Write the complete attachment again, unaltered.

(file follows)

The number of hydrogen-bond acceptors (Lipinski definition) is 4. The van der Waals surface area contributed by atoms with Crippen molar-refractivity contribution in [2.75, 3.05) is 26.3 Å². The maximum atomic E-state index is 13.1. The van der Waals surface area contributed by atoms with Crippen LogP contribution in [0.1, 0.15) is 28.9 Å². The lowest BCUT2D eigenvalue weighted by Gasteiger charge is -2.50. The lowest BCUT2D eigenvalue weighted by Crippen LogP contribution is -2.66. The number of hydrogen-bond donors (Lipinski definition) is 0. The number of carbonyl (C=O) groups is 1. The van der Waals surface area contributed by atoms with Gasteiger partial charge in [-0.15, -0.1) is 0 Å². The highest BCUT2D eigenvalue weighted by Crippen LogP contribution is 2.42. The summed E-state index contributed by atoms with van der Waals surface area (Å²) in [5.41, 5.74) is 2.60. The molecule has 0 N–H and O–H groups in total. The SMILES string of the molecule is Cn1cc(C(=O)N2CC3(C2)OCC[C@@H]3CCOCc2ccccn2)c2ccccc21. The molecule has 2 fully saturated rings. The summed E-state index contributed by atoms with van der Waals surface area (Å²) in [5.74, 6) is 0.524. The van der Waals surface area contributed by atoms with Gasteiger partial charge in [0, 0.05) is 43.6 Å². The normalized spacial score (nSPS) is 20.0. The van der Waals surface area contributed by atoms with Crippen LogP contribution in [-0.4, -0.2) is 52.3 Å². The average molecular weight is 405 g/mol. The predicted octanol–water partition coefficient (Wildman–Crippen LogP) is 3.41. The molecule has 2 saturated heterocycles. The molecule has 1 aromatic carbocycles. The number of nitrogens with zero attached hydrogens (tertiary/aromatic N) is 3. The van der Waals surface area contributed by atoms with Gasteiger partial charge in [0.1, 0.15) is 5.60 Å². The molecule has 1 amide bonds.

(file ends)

The number of hydrogen-bond acceptors (Lipinski definition) is 4. The van der Waals surface area contributed by atoms with Crippen molar-refractivity contribution in [2.75, 3.05) is 26.3 Å². The maximum atomic E-state index is 13.1. The van der Waals surface area contributed by atoms with Crippen LogP contribution in [0.1, 0.15) is 28.9 Å². The lowest BCUT2D eigenvalue weighted by Gasteiger charge is -2.50. The lowest BCUT2D eigenvalue weighted by Crippen LogP contribution is -2.66. The number of hydrogen-bond donors (Lipinski definition) is 0. The number of carbonyl (C=O) groups is 1. The van der Waals surface area contributed by atoms with Gasteiger partial charge in [-0.15, -0.1) is 0 Å². The highest BCUT2D eigenvalue weighted by Crippen LogP contribution is 2.42. The summed E-state index contributed by atoms with van der Waals surface area (Å²) in [5.41, 5.74) is 2.60. The molecule has 0 N–H and O–H groups in total. The SMILES string of the molecule is Cn1cc(C(=O)N2CC3(C2)OCC[C@@H]3CCOCc2ccccn2)c2ccccc21. The molecule has 2 fully saturated rings. The summed E-state index contributed by atoms with van der Waals surface area (Å²) in [5.74, 6) is 0.524. The van der Waals surface area contributed by atoms with Gasteiger partial charge in [0, 0.05) is 43.6 Å². The normalized spacial score (nSPS) is 20.0. The van der Waals surface area contributed by atoms with Crippen LogP contribution in [-0.4, -0.2) is 52.3 Å². The average molecular weight is 405 g/mol. The predicted octanol–water partition coefficient (Wildman–Crippen LogP) is 3.41. The molecule has 2 saturated heterocycles. The molecule has 1 aromatic carbocycles. The number of nitrogens with zero attached hydrogens (tertiary/aromatic N) is 3. The van der Waals surface area contributed by atoms with Gasteiger partial charge in [0.1, 0.15) is 5.60 Å². The molecule has 1 amide bonds.